Sunday, July 01, 2007

climate change

Henry Porter makes a decent living from writing a weekly article in the Observer in which he tells us how Bad the state is and how important our ancient liberties are. Imagine my surprise to discover in this week's column that he appears to hold the view that "If the government had pursued national carbon emission targets with the Jesuitical fervour of its plans to stamp out smoking in public places, we'd be in a lot better shape."

It's a deeply weird column, actually. Pop stars are good, but maybe they are bad because they use aeroplanes, but maybe they could sell more energy efficient lightbulbs. Politicians are bad, because a man who doesn't believe in climate change thinks that they try to be too much like pop stars, but Al Gore has integrity because he did a movie. The only way to stop climate change is through personal action, but the reason the government hasn't done anything about climate change is because it is caused by big business.

One thing that this reflects is that if you think that the biggest problem facing us is the over-weening power of the state, then working out how to tackle climate change gets a bit tricky. It goes various ways - some say that climate change is a myth, some that individual action is what's needed, some that it is all hopeless because nothing we do will make any difference.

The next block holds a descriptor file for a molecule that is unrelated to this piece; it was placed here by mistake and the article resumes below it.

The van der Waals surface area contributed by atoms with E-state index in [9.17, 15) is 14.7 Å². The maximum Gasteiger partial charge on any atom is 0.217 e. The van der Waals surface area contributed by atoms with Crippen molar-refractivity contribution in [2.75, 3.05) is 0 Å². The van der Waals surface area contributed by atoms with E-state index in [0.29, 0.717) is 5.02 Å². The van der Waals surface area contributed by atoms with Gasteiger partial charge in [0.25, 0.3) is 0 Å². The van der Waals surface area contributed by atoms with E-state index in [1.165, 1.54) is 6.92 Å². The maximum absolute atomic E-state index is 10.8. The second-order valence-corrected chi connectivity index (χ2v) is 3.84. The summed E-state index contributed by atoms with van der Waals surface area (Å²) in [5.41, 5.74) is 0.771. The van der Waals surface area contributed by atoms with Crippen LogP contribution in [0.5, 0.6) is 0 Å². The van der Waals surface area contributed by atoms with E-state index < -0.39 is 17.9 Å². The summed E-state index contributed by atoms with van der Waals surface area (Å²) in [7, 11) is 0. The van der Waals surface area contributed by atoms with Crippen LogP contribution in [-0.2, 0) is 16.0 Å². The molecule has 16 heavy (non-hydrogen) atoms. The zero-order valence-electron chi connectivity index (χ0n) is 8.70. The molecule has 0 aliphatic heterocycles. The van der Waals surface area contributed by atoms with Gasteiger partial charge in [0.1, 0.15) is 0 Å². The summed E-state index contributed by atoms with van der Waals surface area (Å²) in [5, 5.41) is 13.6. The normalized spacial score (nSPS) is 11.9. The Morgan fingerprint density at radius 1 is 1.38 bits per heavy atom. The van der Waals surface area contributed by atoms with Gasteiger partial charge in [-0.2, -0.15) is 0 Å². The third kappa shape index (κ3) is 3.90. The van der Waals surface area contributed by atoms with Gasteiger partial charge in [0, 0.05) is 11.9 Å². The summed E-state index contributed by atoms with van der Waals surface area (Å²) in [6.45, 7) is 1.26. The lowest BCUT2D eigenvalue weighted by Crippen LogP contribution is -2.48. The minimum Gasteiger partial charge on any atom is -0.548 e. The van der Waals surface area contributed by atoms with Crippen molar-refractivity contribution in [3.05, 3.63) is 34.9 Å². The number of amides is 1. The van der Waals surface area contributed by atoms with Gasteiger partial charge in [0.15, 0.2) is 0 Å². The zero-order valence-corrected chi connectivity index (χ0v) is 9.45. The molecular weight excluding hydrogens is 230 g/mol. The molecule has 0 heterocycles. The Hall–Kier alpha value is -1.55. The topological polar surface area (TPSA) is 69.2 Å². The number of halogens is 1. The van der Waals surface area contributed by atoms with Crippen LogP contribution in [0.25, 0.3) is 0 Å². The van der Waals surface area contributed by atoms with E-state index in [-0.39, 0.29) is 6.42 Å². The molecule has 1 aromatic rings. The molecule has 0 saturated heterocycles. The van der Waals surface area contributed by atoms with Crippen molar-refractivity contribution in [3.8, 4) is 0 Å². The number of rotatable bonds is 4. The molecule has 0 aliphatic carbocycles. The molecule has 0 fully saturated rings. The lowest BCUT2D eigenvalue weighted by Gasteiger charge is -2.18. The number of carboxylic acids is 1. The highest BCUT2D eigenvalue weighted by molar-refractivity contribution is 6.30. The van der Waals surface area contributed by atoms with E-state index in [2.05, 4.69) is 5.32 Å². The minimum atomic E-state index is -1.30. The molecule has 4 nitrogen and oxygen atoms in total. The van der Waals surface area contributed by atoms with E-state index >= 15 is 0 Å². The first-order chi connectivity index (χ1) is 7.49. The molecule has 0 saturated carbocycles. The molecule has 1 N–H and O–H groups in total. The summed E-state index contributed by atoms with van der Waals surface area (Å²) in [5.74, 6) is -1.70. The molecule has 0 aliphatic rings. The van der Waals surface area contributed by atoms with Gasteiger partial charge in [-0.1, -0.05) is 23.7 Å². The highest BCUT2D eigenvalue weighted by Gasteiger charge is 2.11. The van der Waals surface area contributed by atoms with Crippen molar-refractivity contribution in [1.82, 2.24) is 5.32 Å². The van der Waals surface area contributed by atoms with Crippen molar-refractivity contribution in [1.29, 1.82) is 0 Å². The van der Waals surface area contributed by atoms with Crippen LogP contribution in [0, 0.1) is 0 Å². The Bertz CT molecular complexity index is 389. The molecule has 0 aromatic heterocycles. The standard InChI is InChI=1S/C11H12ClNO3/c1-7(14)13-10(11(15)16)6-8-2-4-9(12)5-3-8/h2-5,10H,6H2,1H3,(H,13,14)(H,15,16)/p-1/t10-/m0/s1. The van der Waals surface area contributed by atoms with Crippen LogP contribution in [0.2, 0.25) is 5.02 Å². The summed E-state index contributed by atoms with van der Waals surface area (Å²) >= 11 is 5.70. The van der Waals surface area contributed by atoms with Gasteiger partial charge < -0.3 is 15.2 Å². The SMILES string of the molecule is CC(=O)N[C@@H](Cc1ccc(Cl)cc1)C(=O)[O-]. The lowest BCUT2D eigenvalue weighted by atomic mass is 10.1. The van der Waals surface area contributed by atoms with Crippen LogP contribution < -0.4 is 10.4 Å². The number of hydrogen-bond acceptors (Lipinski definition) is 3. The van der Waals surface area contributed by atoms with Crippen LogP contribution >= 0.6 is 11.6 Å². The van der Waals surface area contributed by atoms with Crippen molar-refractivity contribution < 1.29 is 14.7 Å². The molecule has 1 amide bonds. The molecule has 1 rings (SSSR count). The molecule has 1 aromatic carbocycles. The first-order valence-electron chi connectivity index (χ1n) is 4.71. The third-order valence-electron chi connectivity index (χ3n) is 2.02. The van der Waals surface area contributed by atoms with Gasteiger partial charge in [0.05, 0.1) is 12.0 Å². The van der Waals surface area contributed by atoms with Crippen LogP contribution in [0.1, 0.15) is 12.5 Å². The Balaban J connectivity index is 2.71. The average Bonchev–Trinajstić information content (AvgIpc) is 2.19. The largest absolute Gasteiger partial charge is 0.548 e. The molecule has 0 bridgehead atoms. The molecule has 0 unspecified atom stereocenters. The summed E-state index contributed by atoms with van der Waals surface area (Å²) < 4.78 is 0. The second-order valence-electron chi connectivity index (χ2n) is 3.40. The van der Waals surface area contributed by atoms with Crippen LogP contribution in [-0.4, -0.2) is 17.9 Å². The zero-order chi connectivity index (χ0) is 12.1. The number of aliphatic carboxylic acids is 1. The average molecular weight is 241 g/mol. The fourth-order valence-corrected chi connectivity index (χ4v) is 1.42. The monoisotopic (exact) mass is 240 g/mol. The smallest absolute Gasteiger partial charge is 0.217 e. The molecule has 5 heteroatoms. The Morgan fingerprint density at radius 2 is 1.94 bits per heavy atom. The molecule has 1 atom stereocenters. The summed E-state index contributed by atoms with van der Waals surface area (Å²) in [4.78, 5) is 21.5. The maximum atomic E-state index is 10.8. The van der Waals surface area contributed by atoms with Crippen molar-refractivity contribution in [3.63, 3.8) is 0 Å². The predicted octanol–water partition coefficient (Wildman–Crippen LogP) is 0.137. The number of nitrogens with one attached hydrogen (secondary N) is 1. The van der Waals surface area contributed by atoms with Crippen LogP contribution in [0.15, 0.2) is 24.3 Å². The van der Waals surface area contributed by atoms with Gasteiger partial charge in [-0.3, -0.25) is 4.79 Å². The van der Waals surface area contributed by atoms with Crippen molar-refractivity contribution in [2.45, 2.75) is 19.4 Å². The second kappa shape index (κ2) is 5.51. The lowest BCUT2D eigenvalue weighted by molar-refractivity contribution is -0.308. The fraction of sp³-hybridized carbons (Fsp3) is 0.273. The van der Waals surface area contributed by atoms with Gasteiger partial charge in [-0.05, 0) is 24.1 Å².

The American scientist and writer Kim Stanley Robinson recently published the third in a series of books about climate change. He identified three main strands to the work to mitigate the effects of climate change - new technology, social justice and protecting the natural environment. Governments have an important role in all of these, helping to direct future research and make sure that scientific breakthroughs which could help aren't suppressed for commercial advantage; helping to promote social justice so that, for example, women all over the world have full and equal rights (the only possible way that the global population could be stabilised), and protecting the environment and trying to support ecological diversity during a period of abrupt climate change.

At its heart, this is a far more optimistic and practical vision for how we can meet the challenge of climate change than the alternatives - whether they be those who think technology alone will save us, that we need to turn back on the last two centuries of technological progress, or that there is nothing we can do. And if even Henry Porter is being won round, maybe we're starting to get somewhere.